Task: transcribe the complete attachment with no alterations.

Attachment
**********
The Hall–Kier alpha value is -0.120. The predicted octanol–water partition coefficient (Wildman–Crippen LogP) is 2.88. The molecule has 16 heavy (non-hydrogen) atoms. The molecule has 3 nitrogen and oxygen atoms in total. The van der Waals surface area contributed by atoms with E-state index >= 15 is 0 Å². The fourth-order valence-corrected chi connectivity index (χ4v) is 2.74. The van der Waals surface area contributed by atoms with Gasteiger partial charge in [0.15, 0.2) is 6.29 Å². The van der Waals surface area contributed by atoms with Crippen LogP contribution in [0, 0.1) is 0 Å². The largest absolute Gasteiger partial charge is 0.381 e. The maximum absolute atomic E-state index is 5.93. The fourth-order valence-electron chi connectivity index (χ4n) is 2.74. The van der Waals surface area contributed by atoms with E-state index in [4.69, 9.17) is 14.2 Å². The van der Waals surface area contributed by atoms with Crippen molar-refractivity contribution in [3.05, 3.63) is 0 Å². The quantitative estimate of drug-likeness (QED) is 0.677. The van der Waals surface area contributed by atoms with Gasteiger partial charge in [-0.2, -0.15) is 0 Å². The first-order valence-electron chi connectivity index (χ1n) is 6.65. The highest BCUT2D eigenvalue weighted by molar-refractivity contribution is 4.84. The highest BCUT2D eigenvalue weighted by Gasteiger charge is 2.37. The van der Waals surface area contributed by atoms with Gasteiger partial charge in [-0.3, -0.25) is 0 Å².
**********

The Hall–Kier alpha value is -0.120. The predicted octanol–water partition coefficient (Wildman–Crippen LogP) is 2.88. The molecule has 16 heavy (non-hydrogen) atoms. The molecule has 3 nitrogen and oxygen atoms in total. The van der Waals surface area contributed by atoms with E-state index >= 15 is 0 Å². The fourth-order valence-corrected chi connectivity index (χ4v) is 2.74. The van der Waals surface area contributed by atoms with Gasteiger partial charge in [0.15, 0.2) is 6.29 Å². The van der Waals surface area contributed by atoms with Crippen LogP contribution in [0, 0.1) is 0 Å². The largest absolute Gasteiger partial charge is 0.381 e. The maximum absolute atomic E-state index is 5.93. The fourth-order valence-electron chi connectivity index (χ4n) is 2.74. The van der Waals surface area contributed by atoms with E-state index in [4.69, 9.17) is 14.2 Å². The van der Waals surface area contributed by atoms with Crippen molar-refractivity contribution in [3.05, 3.63) is 0 Å². The quantitative estimate of drug-likeness (QED) is 0.677. The van der Waals surface area contributed by atoms with Gasteiger partial charge in [-0.2, -0.15) is 0 Å². The first-order valence-electron chi connectivity index (χ1n) is 6.65. The highest BCUT2D eigenvalue weighted by molar-refractivity contribution is 4.84. The highest BCUT2D eigenvalue weighted by Gasteiger charge is 2.37. The van der Waals surface area contributed by atoms with Gasteiger partial charge in [-0.3, -0.25) is 0 Å².